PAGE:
Book Review — Can You Keep A Secret? by Sophie Kinsella

Can You Keep A Secret? by Sophie Kinsella is a book based on the protagonist, Emma Corrigan, and her dire inability to control her tongue. More than often she lands herself in big trouble. One plane ride, drunk and absolutely in no control of her senses, she blurts out every single secret of hers to the passenger sitting beside her. Later, in a more sober state, she is horrified at the blunder she made. As a human, naturally she tries to justify the mistake by thinking that its not as if she would meet that person again. Wishful thinking that was! The Gods seem to have something else in mind for her. When she finds out that the “stranger” is none other than her new boss, she is utterly humiliated. How is she to ever face him, especially when he knows every embarrassing detail that she even hid from her bestfriend?!

I love Sophie Kinsella. Everybody knows what a FAB job she did on the Shopaholic series. What’s not to love about her books?! This one is just as fantastic as all the others. Its a light, girly, rom-com read. Emma Corrigan is a bubbly character with a wee bit of self-esteem issue. As in she is keeps dwelling on her problems and drowning in self pity. But then again, it gets a little hard to switch on the positivity when you think your parents prefer your cousin over you. So its understandable. She is also the kind of person to say a lie than speak the bitter truth just so as to please the other person. So one by one, all that keeps piling up and she is soon entangled in a web of lies. The book was hilarious, down right to the ROFL moments. I couldn’t help laughing out loud a lot throughout the book. You can totally relate to Emma’s thoughts (at times!), they are quite amusing! The author has portrayed her character well as a city girl who loves branded goods and works to have a good social standing among her colleagues. I did pity Emma. A lot. Its not fair how her parents treat her as if she is some third wheel. They totally stab at her sense of belonging, making her feel like an outsider. On purpose or not, they should’ve been more supportive of her.
Then we have the handsome “stranger” who is privy to Emma’s deepest darkest secrets. Jack Harper, being the male lead of this novel, is a gallant and amiable character. He may appear to be all authoritative as the CEO but there is also playful side to him. He is the helping hand that Emma reaches out to.
Overall, its a good book. I liked it. You should read it if you haven’t. 🙂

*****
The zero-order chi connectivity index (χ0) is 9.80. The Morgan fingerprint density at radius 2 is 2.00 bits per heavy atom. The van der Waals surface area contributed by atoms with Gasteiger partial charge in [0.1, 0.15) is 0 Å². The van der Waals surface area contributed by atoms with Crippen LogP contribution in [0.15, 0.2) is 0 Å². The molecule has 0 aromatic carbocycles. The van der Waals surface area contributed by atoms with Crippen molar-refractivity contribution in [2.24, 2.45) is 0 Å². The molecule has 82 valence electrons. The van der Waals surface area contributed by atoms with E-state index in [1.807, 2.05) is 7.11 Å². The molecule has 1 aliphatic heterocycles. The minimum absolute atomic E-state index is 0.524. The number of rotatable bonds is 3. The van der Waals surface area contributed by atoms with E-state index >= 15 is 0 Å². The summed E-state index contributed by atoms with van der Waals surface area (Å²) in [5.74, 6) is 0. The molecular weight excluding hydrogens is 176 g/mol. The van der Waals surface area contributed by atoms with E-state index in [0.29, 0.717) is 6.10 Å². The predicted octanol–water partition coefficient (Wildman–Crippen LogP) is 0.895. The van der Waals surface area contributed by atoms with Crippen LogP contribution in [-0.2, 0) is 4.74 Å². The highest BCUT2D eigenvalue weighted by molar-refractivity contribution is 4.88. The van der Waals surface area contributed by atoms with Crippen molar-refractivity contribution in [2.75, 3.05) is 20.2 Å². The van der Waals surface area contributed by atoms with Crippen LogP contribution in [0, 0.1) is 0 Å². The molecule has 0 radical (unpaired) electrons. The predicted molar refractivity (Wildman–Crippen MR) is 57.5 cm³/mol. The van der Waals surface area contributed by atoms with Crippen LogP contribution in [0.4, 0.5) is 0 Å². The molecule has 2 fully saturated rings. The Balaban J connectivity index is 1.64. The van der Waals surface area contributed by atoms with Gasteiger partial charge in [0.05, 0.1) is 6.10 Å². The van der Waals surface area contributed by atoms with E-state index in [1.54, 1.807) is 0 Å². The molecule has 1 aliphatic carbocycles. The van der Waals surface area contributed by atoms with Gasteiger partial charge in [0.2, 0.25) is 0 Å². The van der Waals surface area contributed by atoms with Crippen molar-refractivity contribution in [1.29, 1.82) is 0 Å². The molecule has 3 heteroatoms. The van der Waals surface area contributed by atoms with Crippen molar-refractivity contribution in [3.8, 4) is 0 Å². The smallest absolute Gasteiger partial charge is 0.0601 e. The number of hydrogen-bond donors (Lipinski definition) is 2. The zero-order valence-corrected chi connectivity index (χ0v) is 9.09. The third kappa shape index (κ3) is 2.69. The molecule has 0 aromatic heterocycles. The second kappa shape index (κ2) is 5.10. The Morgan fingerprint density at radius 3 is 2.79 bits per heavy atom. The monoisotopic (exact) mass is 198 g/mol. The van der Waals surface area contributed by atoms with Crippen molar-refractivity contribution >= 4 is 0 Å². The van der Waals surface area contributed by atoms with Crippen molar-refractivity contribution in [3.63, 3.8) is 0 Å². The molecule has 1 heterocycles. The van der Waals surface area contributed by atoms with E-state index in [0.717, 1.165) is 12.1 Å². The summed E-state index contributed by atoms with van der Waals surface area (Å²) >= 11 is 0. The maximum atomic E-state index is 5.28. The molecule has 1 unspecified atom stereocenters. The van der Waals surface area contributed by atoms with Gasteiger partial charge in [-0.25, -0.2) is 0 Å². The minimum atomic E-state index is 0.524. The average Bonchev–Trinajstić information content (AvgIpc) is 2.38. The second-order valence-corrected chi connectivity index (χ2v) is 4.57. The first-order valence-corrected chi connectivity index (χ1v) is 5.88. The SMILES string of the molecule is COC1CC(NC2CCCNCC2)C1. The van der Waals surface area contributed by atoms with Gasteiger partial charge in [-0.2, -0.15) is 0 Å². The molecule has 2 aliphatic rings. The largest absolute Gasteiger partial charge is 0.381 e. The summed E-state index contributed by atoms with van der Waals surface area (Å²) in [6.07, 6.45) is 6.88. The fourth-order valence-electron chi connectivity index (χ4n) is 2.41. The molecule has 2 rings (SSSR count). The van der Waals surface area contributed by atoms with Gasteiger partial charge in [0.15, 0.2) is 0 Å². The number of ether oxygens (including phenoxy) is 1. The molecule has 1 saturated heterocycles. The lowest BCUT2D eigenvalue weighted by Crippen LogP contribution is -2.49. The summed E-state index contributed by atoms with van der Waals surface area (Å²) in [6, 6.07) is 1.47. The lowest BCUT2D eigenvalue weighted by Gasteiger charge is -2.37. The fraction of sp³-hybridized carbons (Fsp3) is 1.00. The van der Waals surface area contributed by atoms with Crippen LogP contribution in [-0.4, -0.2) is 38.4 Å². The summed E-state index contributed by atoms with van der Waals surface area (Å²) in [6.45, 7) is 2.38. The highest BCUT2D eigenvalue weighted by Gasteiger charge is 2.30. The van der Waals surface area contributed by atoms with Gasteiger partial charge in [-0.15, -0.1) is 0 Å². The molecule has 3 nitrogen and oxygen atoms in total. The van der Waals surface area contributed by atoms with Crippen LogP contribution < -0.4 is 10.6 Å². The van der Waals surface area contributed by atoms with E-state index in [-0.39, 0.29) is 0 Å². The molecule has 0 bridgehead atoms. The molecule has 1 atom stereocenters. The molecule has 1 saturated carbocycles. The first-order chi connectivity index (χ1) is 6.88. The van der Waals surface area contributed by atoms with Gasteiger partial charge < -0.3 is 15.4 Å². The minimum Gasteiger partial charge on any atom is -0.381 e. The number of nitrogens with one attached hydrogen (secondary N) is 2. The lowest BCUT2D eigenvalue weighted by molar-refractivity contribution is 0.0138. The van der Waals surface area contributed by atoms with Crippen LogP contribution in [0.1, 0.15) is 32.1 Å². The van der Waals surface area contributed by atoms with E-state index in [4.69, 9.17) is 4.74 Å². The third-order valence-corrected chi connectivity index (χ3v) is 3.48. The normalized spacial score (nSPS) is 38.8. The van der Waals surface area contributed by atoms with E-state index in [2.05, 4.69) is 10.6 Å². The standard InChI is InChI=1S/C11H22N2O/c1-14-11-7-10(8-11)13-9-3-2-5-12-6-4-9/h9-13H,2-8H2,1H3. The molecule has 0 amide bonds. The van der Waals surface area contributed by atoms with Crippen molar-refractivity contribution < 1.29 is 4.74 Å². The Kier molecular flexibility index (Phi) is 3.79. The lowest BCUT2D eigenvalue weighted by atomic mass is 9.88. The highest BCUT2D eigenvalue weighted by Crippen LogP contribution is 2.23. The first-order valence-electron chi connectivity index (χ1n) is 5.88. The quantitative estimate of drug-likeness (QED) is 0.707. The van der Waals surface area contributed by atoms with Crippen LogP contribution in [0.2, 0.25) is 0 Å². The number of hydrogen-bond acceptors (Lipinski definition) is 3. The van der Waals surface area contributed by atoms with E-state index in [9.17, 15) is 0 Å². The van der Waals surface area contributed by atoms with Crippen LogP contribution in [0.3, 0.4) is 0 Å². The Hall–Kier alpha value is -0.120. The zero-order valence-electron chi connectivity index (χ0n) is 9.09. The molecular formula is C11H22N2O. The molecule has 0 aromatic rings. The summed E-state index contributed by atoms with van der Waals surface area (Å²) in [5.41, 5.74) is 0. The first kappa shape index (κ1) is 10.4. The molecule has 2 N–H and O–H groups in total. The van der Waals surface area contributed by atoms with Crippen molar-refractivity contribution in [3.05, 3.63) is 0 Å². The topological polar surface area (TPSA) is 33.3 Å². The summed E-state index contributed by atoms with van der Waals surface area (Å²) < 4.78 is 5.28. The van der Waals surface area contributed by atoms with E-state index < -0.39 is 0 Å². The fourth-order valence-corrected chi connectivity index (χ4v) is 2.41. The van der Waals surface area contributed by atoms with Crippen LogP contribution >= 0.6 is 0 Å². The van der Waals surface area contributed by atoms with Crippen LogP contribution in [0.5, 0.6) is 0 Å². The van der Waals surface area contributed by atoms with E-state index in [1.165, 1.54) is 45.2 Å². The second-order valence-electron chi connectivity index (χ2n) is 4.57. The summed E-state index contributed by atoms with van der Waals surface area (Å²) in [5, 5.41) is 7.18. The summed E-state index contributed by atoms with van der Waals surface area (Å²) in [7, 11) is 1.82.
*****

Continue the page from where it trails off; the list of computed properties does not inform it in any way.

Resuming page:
Ratings – 4 stars on 5.



Addicted For Life

For years books have effectively played the part of entertainment as well as providing knowledge.
I was barely out of middle school when I got hooked onto the habit. Ever since, my mother has found it practically impossible to pry me apart from these wondrous creations. It got to such an extreme height of addiction where, I would profusely beg my friends to issue books for me from the library. Unable to contain myself with the “one book per week” allotted to us students, I would devour the pages of these books, mesmerised and spellbound. Soon I could easily read up atleast 2-3 books a week & yet my hunger for more refused to die down. I was becoming more greedy! 😛

Somewhere along the line, I started getting attached to the characters. Sympathising with them, I would always find bits and pieces of myself in these characters. What I ought to remind myself is that “its fiction. None of that is real”. But it became easier to overlook such criteria. If the protagonist was hurting, I’d get pangs too. That is the problem with getting too attached. That is the problem with not being able to keep things at an arms distance.
Fiction is nothing but a peek at something that is not real or perhaps could be metaphoric for something real. But the stories woven from scratch by many intelligible authors, stringed together with human emotions seemed nothing but true in all sincerity.

Its not up until recently that I began realizing the effect these stories have on me. Evoking the soft side in me that rarely makes an appearance otherwise. I would sit shocked, rendered speechless by the enormity of a sharp ending of a book. Slowly, separating all the jumbled thoughts, I have to firmly remind myself that they are not true but just a figment of someone’s creative imagination. These books have as much power over me as a voodoo puppet would have on its victim. Dragging me into a land of oblivion , everything else subsides to the back of my mind.

For better or for worse, they have always kept me company. Never truly alone, I am comforted by the feel of pages beneath my finger tips and the smell that lingers on newly published books (as well as those which have seen a good deal of wear and tear in its time).
Such is an addiction, that I refuse to give up. That I wish to carry with me, for the rest of my vigorous life.